Just a week after Boone made headlines with a vulgar rant at an umpire in which he called his players “savages” in the batter’s box to raise his esteem among Yankee fans, and Yankee first baseman Luis Voit turned the rant into T-shirt fodder for his mates, it was the Red Sox looking like savages enough with 23 hits on the night to make the Yankees—with all of seven hits and three almost excuse-us runs on the board—think twice about savagery as motivation.
Some record books took almost as much of a beating as the Yankees did Thursday night. Eight Red Sox had at least two runs batted in on the night to tie a major league record. For the first time in the rivalry’s history the Red Sox beat the Yankees with a sixteen-run differential. For the first time ever, a Yankee starting pitcher surrendered twelve runs or more while getting ten outs or less.
And if you thought the Yankees got sunk by the Red Sox, the forty runs Yankee starters have allowed over their past five games is the most in any five-game stretch of Yankee starting pitching since the year the Titanic sunk. Thursday night the Red Sox were the iceberg. Not even a Yankee ship that’s pretty sharp at coming in from behind this year could avoid that.
And it almost doesn’t matter that before this five-game struggle Yankee starters had a fourteen-game run in which they posted a collective 2.88 ERA. All season long the Yankee rotation’s been in enough need of an upgrade. All month long the eyes of trade deadline watchers have been on whomever the Yankees might have eyes for.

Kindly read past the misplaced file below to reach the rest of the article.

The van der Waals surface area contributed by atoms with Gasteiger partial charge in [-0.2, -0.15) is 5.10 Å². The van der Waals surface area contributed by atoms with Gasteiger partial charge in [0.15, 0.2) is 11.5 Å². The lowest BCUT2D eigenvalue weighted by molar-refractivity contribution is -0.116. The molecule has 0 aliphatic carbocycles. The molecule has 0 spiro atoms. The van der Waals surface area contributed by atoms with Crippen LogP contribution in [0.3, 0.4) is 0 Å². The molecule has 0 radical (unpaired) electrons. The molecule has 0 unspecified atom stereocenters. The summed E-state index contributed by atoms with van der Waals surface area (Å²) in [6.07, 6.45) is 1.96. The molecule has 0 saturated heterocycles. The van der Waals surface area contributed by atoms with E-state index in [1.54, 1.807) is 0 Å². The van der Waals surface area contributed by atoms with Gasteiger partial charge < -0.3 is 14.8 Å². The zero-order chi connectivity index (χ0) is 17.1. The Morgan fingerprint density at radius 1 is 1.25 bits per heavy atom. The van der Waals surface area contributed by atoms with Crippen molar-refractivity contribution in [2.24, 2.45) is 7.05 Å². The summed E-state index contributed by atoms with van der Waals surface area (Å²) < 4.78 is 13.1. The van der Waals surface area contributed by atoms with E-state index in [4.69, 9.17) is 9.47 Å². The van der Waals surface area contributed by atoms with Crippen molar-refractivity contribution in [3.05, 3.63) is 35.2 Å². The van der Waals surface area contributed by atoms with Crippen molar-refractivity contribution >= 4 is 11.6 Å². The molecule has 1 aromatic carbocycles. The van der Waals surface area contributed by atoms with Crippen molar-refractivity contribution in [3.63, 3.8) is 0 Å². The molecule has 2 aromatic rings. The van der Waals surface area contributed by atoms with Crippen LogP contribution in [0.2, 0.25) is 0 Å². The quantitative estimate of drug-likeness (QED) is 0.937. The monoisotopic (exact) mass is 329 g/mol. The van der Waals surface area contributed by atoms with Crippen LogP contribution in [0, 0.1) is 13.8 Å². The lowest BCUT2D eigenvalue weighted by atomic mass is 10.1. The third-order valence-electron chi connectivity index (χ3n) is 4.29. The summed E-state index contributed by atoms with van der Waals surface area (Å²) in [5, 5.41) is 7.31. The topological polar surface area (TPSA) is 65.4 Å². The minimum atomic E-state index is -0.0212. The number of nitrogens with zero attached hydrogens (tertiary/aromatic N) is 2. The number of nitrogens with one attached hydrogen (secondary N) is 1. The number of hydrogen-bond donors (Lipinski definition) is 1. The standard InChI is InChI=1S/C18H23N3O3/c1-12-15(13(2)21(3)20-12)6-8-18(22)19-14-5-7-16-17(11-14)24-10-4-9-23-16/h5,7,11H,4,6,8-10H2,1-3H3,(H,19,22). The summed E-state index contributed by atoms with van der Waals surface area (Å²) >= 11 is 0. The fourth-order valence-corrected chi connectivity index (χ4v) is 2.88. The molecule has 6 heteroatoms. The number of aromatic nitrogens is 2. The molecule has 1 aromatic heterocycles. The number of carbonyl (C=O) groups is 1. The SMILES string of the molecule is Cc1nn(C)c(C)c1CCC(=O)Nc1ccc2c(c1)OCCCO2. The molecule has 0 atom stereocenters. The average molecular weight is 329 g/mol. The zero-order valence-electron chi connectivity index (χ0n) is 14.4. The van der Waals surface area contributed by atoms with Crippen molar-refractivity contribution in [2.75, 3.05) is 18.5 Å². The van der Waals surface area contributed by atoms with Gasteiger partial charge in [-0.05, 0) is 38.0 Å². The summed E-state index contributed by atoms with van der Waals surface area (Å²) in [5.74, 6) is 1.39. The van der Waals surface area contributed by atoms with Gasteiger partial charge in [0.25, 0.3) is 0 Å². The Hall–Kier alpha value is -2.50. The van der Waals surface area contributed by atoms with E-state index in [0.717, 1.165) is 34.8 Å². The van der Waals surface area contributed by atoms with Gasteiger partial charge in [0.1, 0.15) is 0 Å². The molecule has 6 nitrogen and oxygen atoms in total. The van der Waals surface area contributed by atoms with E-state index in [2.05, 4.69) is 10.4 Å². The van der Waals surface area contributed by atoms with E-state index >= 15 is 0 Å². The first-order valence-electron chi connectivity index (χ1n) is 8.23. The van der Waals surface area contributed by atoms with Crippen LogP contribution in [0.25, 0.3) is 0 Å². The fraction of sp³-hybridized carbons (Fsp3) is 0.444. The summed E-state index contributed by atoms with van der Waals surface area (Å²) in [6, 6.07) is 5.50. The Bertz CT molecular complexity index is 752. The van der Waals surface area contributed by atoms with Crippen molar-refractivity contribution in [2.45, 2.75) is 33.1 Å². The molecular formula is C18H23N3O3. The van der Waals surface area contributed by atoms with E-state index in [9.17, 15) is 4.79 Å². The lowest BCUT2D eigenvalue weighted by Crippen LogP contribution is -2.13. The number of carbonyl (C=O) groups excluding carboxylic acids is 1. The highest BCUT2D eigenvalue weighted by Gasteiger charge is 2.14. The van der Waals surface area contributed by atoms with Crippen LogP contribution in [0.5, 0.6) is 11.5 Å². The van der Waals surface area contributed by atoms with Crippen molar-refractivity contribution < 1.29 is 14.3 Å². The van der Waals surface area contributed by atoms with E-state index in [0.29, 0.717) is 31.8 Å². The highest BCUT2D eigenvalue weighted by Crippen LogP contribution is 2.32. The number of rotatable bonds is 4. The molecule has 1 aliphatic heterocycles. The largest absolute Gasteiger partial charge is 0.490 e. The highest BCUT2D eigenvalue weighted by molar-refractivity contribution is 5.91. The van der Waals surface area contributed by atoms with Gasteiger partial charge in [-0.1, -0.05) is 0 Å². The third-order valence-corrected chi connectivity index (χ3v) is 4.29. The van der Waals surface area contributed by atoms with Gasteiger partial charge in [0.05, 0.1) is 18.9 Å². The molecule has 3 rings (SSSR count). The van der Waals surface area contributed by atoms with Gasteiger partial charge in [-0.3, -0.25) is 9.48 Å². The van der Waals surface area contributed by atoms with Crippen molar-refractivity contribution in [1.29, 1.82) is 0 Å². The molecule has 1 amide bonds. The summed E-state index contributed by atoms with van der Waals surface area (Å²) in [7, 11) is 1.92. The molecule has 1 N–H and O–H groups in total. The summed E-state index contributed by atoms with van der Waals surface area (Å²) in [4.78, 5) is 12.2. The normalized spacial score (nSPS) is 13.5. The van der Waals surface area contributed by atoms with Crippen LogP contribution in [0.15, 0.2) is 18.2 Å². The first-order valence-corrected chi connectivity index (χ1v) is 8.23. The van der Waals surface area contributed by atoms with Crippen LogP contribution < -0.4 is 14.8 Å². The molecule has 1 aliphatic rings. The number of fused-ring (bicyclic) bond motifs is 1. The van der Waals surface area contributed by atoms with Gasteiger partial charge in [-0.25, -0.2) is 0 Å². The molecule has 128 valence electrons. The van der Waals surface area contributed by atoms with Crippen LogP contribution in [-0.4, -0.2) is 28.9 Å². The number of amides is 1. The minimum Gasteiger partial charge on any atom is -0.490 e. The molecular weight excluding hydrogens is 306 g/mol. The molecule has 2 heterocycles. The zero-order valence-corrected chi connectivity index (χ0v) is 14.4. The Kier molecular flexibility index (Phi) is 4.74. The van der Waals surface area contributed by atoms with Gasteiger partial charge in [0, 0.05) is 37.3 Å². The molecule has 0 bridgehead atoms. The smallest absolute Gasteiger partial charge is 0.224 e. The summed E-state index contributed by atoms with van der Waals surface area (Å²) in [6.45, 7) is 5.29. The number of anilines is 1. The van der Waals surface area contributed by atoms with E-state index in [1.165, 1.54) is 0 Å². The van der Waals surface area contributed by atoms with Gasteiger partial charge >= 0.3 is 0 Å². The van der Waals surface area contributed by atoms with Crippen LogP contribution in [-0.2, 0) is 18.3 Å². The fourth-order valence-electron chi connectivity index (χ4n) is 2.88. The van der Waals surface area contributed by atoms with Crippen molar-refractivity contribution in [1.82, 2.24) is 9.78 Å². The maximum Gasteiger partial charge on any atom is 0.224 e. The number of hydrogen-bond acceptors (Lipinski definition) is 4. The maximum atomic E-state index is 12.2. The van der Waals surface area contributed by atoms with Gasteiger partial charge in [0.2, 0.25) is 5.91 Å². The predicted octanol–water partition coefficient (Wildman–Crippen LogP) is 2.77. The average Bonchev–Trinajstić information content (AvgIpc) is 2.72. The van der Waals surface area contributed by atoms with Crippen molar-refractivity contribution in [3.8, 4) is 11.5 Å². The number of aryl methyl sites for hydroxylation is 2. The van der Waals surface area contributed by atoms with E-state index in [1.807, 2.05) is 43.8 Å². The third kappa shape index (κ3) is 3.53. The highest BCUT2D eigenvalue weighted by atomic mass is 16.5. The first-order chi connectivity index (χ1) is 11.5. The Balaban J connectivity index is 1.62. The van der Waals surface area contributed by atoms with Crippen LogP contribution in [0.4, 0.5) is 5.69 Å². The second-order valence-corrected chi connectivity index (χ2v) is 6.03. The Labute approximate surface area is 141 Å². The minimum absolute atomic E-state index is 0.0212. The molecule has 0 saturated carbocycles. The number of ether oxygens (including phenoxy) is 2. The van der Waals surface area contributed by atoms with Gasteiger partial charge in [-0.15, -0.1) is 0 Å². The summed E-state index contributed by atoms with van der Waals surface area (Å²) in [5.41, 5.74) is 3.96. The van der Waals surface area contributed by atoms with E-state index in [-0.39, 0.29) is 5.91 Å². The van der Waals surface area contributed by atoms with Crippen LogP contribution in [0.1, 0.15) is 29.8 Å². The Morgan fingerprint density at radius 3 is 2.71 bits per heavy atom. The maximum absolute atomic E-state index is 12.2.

This five-game stretch is probably going to drive the price for any trade deadline upgrades upward. Sellers must have looked at Thursday night’s climax to the five-game leaking and said, “Thank you, Boston Red Sox!” Not that they’re going to get super rich in the return hauls, necessarily. But they might maybe be able to hold the Yankees up for a little bit more out of the prospect bank than the Yankees might have thought they’d have to surrender.
Meanwhile, Red Sox starting pitcher Rick Porcello has been living something of a charmed life of late. Thursday night’s were the lowest amount of earned runs he’s surrendered in his four July starts—all of which got him credited with wins. He gave up six each against the Tigers and the Orioles, teams not necessarily known for striking fear into the hearts of opponents this season, and he surrendered four to the Blue Jays in a mid-month assignment.
“It seems like the last three or four games I pitched we put up damn near 20 runs,” Porcello said in something of a daze after Thursday night’s thrashing. “Run support is huge. And when we’re scoring like this, you do the best you can not to screw it up.”
And the Red Sox must be thinking it was one hell of a way to get motivated for what could well be their last stand. They go from hosting the Yankees this weekend to hosting the Rays—from whom they took two of three in Tampa Bay before they sank the Yankees Thursday night—for three at Fenway before going to the south Bronx to meet the Yankees for four more.
They’re still ten games back in the American League East and a game and a half back of the league’s second wild card. If the Red Sox are going to make their season once and for all, this may be the stretch in which to do it once and for all. Because by the time they meet the Yankees for a final set of the season in September in Fenway, the weekends and week to come may have sealed their fate. May.
“We were coming from a horrible series and bounced back [against the Rays],” said Red Sox manager Alex Cora. “Now it’s New York, the best team in baseball. Win this series and see where it takes us. Let’s not get too far ahead of ourselves. We know what we have to do. There’s no hiding.”
They surely reminded the Savages about no place to hide Thursday night. But was it the Red Sox’s continuing re-ignition or just what a certain lady once said on the radio might be just a fancy passing?